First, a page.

The Loneliest Traid

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  • Published: 2 Apr 2017
  • Updated: 13 May 2017
  • Status: Complete
Love and death and war and Gods and blood and magic and dancing and rest and revenge and kings and fate.
Don't worry, within these three stories you'll know yourself,
And I will put you back together again.


21. Lies Make Strangers of Brothers

Jinmi had been alone for many nights before his fate changed, as sometimes is the way.  You can live in bitter silence for months before you even find that your life has been changed.

    He spent the painfully abandoned nights using his magic, summoning pocket demons and making apple trees smaller than sunflowers.  He would cut faces into the fruit and toss them to Ruby, who slept most days away and was little to no company at all.

    It was one of these evenings where he spent the sunset watching the sirens not but seconds away below him practicing songs and combing their hair.  Sometimes they would fight among themselves, but mostly they sang in harmony and talked about dreams if only they were to have the magic to walk.  They were starving too, but at least they had each other.

    Jinmi leaned against Ruby’s heaving, sleeping chest as he summoned small creatures.  Lizards that turned inside out depending on what direction they ran, small tumbleweeds that coward around heat that immediately rolled into his hastily made fire, and floating eyes that reminded him of the day before Daphne had left, when he had ran away from whoever he had stolen the spellbooks from.  But this time something was different.  Instead of glassy, monochrome orbs that could hardly blink, they were perfectly detailed jems, as golden as sunstone.

    “Nice of you to join us,” he said to them, and they blinked back somewhat somber.

    Jinmi sighed and knocked his head back.  Ruby stirred in her sleep, and the three eyes circled his head like a tornado.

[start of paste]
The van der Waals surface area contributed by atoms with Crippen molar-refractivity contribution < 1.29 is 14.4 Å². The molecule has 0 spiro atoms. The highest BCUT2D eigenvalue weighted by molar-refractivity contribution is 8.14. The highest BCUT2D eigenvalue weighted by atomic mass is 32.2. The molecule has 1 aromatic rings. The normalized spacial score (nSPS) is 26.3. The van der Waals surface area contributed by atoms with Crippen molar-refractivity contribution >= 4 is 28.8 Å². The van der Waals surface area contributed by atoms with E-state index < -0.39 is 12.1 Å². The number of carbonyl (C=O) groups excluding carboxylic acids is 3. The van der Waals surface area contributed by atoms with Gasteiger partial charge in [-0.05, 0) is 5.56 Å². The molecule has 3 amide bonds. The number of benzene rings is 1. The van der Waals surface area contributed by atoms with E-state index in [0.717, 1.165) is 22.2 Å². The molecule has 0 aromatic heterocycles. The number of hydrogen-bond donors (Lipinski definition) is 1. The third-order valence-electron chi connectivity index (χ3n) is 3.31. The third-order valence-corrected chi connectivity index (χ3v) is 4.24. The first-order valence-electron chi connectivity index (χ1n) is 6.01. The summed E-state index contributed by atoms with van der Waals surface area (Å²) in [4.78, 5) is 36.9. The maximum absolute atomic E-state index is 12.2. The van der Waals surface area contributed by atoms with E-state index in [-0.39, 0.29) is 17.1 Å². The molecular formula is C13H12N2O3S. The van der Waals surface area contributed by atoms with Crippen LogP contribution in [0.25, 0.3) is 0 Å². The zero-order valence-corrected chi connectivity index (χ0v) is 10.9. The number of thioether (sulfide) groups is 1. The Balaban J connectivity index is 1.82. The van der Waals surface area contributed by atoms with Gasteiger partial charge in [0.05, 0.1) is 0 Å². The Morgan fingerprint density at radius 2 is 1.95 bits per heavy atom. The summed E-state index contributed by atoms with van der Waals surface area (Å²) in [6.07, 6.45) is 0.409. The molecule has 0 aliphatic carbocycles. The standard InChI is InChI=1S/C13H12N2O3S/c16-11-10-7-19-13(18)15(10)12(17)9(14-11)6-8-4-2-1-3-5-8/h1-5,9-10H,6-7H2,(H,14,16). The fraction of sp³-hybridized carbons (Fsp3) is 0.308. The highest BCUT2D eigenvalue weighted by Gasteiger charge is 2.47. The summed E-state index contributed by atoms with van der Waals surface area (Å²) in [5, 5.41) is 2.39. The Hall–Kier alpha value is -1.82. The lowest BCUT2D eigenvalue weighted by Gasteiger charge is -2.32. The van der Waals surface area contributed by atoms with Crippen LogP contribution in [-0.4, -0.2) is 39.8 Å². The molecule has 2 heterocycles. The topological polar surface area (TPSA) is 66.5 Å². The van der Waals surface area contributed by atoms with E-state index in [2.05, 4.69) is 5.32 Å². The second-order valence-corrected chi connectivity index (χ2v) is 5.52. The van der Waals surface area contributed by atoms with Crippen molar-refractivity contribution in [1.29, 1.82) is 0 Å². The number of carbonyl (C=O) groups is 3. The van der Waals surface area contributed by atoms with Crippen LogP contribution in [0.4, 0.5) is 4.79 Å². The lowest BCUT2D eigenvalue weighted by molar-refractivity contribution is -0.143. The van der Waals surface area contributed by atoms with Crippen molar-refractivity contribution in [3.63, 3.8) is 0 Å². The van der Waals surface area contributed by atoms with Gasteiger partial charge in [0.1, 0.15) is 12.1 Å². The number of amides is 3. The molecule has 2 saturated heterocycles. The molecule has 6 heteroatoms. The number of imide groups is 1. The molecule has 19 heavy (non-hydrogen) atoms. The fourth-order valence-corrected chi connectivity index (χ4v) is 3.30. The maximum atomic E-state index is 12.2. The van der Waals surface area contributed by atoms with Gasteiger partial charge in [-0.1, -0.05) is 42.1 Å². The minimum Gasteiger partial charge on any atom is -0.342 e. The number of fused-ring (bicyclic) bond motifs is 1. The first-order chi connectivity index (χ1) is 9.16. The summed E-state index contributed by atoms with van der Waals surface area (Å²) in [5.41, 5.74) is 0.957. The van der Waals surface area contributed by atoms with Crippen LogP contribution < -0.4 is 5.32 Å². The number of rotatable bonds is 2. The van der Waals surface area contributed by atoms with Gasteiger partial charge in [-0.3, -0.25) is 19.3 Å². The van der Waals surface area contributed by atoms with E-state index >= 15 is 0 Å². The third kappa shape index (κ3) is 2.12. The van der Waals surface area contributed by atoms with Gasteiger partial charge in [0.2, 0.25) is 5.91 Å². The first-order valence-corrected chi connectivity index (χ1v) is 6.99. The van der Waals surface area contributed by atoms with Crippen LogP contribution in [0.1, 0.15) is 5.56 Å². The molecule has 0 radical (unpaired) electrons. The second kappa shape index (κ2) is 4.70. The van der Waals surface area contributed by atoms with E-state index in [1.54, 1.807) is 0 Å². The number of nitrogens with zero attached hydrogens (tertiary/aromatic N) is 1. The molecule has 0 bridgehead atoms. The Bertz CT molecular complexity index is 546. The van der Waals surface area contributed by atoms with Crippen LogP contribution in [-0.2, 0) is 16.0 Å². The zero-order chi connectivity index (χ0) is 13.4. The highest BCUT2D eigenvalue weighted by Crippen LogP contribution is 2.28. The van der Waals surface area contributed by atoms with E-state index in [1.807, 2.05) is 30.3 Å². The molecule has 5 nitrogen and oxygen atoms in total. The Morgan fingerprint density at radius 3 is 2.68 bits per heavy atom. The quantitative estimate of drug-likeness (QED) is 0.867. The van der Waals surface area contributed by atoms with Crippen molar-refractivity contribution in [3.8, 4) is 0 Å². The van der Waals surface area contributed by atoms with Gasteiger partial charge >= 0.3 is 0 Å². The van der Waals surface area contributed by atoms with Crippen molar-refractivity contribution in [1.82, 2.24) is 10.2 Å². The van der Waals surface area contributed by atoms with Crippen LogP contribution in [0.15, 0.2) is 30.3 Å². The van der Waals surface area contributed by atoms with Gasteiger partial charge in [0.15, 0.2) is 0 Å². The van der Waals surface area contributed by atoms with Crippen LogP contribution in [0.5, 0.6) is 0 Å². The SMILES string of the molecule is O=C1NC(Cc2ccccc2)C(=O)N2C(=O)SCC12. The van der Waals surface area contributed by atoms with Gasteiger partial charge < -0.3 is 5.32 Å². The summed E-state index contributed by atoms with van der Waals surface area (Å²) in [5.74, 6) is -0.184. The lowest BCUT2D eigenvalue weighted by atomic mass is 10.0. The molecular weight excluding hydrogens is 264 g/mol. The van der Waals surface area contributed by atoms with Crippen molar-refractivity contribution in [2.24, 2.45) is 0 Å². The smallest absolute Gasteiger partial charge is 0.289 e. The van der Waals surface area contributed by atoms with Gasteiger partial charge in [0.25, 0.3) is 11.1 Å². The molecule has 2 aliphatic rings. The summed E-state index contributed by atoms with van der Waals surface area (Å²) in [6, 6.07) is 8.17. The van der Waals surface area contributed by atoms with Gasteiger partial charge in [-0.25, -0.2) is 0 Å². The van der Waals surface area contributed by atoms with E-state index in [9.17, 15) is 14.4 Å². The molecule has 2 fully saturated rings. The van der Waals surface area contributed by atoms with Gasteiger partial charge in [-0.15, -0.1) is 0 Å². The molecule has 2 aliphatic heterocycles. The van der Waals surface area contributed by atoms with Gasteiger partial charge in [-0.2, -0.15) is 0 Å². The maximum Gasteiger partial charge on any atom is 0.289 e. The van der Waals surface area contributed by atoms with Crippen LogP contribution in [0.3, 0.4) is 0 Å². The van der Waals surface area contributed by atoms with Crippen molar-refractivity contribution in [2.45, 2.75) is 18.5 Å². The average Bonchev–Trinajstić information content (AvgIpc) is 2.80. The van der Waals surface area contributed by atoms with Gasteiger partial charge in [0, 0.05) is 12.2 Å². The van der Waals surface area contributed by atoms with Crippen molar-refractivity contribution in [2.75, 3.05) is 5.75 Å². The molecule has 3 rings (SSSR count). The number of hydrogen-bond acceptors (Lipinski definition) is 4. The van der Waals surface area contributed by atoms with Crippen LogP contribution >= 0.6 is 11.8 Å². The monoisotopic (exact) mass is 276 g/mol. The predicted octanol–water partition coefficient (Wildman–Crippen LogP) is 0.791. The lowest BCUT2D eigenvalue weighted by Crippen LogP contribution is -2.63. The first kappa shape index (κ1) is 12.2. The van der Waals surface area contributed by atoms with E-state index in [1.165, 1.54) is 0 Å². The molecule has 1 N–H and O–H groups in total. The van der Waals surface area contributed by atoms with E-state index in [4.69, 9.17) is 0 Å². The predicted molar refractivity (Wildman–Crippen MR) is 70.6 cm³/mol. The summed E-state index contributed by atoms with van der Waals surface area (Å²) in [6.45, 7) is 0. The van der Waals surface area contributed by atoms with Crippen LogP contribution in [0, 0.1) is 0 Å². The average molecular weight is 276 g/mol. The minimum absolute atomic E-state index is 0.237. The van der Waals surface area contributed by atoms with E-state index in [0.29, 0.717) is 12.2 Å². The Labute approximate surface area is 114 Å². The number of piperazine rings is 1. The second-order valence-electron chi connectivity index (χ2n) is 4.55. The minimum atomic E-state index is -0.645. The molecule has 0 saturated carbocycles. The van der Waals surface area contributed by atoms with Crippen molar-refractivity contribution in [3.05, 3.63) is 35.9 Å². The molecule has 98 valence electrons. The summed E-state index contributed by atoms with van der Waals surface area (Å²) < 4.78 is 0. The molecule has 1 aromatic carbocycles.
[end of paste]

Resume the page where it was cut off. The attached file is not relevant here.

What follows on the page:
He swatted at them, “You’ll give me a headache like that.  Is there any news on the others I’m supposed to meet here?”

    The eyes looked to each other awkwardly.


    They began circling him again, unable to explain, trying to distract.

    “They’re nowhere near here, are they?”

    The eyes, caught out, could only shake now and perch on his knees and the toes of his boots.  He clicked his heels, and they blinked empathetically at him.

    “So what do I do?” he said, closing his eyes, as if this pained him.  He lay in silence, not thinking about her.  Not wondering if Daphne was okay, if they had stocks in Heaven, if they had angels as dark as they say that would throw her away and laugh and forget her behind forever in the darkest end of the second realm, far, far from the lake at which Jinmi just sat and waited for someone to come for him too that never would, he knew.

    He looked back up, blinking once or twice to her his vision back.  

    The eyes watched over him, but couldn’t help.  The Gods saw on, but never came.  He felt as though he was drowning in time, falling under waves he couldn’t see, let alone control, and he felt as though he were doing nothing, not swimming back but instead being drawn out away from the sea, away from her.

    “I-” he cleared his throat, “I’m going to have to go.  I-I have to leave.”

    The eyes looked around, down to the forest, over to the riverbend.